Two Lines Press 2014 Collection
For $30, the 2014 collection offers our first-ever translation from the Chinese, which editor and poet Jeffrey Yang says “masterfully conveys the unbearable lightness of being a young, broke delinquent Beijinger.” Plus, the first-ever book from Scandinavian star Naja Marie Aidt, winner of the 2008 Nordic Council Literature Prize. And we again feature the knockout combo of French phenom Marie NDiaye and her all-star translator Jordan Stump, this time for an absolutely crazy memoir featuring dead people, dreamlike encounters, and a spooky flood.
Translated from Chinese by Eric Abrahamsen
Meet Dunhuang: just out of prison for selling fake IDs, he has barely enough money for a meal. He also has no place to stay, no friends to call on, and no prospects for earning more yuan. When he happens to meet a pretty woman selling pirated DVDs on the road, he falls into both an unexpected romance and a new business venture. But when her on-and-off boyfriend steps back into the picture, Dunhuang is forced to make some tough decisions.
Translated from Danish by Denise Newman
Beginning in the middle of crisis, then accelerating through plots that grow stranger by the page, Naja Marie Aidt’s stories have a feel all their own. Though they are built around the common questions of sex, love, desire, and gender relations, Aidt pushes them into her own desperate, frantic realm.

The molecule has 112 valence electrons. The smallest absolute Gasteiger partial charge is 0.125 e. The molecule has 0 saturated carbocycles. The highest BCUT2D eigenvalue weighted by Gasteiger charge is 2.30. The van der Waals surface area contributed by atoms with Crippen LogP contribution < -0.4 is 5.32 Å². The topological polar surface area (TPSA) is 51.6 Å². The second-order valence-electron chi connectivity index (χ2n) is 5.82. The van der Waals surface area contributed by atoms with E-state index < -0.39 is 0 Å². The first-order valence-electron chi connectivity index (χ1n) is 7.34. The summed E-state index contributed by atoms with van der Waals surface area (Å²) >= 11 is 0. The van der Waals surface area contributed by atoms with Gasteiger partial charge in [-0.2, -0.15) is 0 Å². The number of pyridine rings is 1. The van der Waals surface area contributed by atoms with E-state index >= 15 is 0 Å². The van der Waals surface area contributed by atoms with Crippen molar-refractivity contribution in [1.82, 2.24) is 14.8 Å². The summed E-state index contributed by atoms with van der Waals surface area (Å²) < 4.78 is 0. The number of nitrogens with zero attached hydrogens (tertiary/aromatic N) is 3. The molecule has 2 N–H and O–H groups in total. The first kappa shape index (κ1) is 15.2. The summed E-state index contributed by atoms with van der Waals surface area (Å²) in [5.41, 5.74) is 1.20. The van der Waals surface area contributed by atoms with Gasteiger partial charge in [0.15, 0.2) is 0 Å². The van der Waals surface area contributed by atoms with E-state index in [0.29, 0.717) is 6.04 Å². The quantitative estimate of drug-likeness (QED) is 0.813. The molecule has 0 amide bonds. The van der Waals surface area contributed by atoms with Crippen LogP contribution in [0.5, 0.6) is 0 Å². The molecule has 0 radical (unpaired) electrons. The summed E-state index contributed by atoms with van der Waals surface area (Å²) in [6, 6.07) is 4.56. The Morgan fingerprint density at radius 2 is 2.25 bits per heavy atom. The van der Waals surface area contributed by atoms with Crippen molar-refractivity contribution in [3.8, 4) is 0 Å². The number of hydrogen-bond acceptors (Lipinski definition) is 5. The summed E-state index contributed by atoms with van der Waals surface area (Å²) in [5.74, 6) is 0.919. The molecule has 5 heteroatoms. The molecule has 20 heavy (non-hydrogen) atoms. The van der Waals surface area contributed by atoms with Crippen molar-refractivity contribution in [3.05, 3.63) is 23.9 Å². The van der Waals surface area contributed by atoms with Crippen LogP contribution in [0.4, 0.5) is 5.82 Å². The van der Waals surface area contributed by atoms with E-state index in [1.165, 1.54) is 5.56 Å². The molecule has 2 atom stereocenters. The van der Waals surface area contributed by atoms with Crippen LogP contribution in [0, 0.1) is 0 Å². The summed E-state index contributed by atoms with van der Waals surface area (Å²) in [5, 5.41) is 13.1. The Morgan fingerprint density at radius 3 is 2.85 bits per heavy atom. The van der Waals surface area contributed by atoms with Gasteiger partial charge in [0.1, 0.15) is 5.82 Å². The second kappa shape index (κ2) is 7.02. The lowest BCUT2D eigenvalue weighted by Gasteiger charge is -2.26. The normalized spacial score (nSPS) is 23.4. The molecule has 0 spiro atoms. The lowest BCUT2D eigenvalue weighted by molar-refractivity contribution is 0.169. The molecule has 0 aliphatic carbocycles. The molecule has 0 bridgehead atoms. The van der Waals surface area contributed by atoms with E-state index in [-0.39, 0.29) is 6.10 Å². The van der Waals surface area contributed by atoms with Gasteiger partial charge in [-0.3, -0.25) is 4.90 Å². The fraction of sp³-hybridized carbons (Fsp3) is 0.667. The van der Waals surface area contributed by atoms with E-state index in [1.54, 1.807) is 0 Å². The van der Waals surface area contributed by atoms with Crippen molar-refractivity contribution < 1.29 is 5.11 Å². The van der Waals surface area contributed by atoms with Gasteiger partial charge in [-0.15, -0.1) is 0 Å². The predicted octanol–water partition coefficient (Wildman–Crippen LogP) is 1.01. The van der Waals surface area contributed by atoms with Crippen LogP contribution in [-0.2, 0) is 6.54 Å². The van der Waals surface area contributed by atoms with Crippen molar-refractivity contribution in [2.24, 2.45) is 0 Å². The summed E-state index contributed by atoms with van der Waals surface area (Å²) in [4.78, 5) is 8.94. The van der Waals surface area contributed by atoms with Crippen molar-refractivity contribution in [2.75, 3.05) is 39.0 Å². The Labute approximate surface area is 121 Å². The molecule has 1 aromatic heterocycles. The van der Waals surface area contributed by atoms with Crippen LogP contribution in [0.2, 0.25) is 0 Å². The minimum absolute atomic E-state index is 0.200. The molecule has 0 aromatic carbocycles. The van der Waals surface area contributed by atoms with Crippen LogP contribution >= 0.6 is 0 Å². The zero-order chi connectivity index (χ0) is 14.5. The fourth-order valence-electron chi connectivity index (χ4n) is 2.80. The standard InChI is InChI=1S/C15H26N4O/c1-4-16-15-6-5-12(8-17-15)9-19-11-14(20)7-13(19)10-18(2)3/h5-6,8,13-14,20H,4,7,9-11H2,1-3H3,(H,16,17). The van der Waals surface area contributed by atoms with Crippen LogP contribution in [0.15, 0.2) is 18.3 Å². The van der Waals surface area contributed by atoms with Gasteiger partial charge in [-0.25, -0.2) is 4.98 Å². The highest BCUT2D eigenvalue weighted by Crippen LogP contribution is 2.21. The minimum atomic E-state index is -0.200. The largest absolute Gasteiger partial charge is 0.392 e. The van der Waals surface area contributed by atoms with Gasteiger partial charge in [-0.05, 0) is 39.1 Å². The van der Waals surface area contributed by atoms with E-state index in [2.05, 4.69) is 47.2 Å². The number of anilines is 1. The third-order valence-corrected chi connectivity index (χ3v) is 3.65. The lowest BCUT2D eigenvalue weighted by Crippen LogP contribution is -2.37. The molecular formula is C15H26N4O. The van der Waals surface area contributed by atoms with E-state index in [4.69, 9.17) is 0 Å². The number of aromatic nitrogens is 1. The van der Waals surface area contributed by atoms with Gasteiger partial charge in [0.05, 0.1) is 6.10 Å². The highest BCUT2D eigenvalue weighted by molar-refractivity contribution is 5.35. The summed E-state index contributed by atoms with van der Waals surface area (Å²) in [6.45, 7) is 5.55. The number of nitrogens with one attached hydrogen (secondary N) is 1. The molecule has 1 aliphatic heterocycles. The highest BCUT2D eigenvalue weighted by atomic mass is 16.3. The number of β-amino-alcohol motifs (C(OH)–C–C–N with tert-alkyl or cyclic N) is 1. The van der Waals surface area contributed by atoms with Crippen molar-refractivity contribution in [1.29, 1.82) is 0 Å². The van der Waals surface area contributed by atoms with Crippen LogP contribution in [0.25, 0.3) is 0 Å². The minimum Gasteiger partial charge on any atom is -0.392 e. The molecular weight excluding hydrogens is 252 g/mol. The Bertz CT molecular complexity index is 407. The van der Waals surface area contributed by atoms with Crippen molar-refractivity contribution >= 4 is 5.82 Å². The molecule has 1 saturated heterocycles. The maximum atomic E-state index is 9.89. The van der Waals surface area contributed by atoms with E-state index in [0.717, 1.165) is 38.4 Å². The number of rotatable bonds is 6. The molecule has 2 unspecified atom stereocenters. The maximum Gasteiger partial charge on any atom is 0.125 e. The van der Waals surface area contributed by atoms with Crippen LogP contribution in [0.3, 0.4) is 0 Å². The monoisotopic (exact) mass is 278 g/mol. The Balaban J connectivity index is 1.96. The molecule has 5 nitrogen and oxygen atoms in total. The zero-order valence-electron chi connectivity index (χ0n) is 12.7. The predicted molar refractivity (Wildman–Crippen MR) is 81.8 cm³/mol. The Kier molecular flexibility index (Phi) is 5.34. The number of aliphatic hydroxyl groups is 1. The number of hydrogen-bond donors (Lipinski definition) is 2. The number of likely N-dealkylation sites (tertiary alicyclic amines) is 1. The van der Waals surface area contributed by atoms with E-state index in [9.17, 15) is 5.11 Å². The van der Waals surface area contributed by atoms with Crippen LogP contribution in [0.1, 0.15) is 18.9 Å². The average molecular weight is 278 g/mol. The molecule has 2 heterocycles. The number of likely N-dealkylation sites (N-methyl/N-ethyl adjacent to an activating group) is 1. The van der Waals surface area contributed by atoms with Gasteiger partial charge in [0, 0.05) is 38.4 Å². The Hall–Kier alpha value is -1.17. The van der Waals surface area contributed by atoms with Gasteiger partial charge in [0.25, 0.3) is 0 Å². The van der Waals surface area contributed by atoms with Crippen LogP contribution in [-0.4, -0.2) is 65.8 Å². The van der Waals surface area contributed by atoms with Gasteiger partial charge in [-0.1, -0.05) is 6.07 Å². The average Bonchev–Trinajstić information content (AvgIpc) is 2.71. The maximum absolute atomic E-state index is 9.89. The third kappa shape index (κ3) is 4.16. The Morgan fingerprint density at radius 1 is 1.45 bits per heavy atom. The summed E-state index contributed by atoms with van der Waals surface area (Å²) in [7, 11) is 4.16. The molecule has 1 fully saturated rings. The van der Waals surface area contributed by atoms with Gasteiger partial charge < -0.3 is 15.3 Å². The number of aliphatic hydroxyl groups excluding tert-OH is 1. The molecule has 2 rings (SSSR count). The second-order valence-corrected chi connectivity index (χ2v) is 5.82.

Translated from French by Jordan Stump
Who are the green women? They are powerful (one is a disciplinarian teacher). They are mysterious (one haunts a house like a ghost). They are seductive (one marries her best friend’s father). And they are unbearably personal (one is the author’s own mother). They are all aspects of their creator: Marie NDiaye, an author celebrated worldwide as one of France’s leading writers.
Two Lines, Issue 21 features fiction by Alejandra Laurenich (translated by Victoria Pehl Smith), Antonio Tabucchi (translated by Martha Cooley and Antonio Romani), and Lai-chu Hon (translated by Andrea Lingenfelter), among others. You’ll also find poetry by Chika Sagawa (translated by Sawako Nakayasu), Shimon Adaf (translated by Yael Segalovitz), and Pierre Chappuis (translated by John Taylor), among others.